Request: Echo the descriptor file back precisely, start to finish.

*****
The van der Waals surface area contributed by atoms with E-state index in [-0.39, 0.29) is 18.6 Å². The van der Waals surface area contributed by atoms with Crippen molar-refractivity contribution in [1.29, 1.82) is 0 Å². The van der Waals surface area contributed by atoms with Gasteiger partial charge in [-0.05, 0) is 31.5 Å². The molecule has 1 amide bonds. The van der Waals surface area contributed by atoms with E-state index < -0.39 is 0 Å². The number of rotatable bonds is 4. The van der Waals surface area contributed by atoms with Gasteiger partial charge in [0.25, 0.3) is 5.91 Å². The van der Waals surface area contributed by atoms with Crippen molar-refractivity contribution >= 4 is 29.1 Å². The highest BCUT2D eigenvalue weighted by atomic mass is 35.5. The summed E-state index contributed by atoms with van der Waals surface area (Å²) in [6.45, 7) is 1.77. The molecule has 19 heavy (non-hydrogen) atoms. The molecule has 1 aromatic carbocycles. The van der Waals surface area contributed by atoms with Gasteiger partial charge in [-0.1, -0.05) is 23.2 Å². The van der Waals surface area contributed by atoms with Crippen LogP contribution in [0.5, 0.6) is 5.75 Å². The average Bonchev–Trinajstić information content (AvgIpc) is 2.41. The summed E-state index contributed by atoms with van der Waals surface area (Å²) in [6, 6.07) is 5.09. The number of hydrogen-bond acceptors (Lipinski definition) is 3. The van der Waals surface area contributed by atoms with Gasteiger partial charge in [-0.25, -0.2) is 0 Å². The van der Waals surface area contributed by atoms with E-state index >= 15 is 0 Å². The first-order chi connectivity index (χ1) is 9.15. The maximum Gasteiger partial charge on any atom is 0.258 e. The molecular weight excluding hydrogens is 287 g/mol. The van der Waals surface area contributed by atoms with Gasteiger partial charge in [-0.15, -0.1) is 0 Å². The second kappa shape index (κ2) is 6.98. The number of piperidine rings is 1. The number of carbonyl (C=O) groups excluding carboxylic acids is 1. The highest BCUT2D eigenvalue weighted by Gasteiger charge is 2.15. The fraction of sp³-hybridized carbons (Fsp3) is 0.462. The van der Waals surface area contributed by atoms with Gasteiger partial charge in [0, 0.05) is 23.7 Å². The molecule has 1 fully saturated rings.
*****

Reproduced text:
The van der Waals surface area contributed by atoms with E-state index in [-0.39, 0.29) is 18.6 Å². The van der Waals surface area contributed by atoms with Crippen molar-refractivity contribution in [1.29, 1.82) is 0 Å². The van der Waals surface area contributed by atoms with Gasteiger partial charge in [-0.05, 0) is 31.5 Å². The molecule has 1 amide bonds. The van der Waals surface area contributed by atoms with E-state index < -0.39 is 0 Å². The number of rotatable bonds is 4. The van der Waals surface area contributed by atoms with Gasteiger partial charge in [0.25, 0.3) is 5.91 Å². The van der Waals surface area contributed by atoms with Crippen molar-refractivity contribution >= 4 is 29.1 Å². The highest BCUT2D eigenvalue weighted by atomic mass is 35.5. The summed E-state index contributed by atoms with van der Waals surface area (Å²) in [6.45, 7) is 1.77. The molecule has 19 heavy (non-hydrogen) atoms. The molecule has 1 aromatic carbocycles. The van der Waals surface area contributed by atoms with Gasteiger partial charge in [-0.1, -0.05) is 23.2 Å². The van der Waals surface area contributed by atoms with Crippen LogP contribution in [0.5, 0.6) is 5.75 Å². The average Bonchev–Trinajstić information content (AvgIpc) is 2.41. The summed E-state index contributed by atoms with van der Waals surface area (Å²) in [6, 6.07) is 5.09. The number of hydrogen-bond acceptors (Lipinski definition) is 3. The van der Waals surface area contributed by atoms with Gasteiger partial charge in [-0.25, -0.2) is 0 Å². The van der Waals surface area contributed by atoms with E-state index >= 15 is 0 Å². The first-order chi connectivity index (χ1) is 9.15. The maximum Gasteiger partial charge on any atom is 0.258 e. The molecular weight excluding hydrogens is 287 g/mol. The van der Waals surface area contributed by atoms with Gasteiger partial charge in [-0.15, -0.1) is 0 Å². The second kappa shape index (κ2) is 6.98. The number of piperidine rings is 1. The number of carbonyl (C=O) groups excluding carboxylic acids is 1. The highest BCUT2D eigenvalue weighted by Gasteiger charge is 2.15. The fraction of sp³-hybridized carbons (Fsp3) is 0.462. The van der Waals surface area contributed by atoms with Gasteiger partial charge in [0, 0.05) is 23.7 Å². The molecule has 1 fully saturated rings.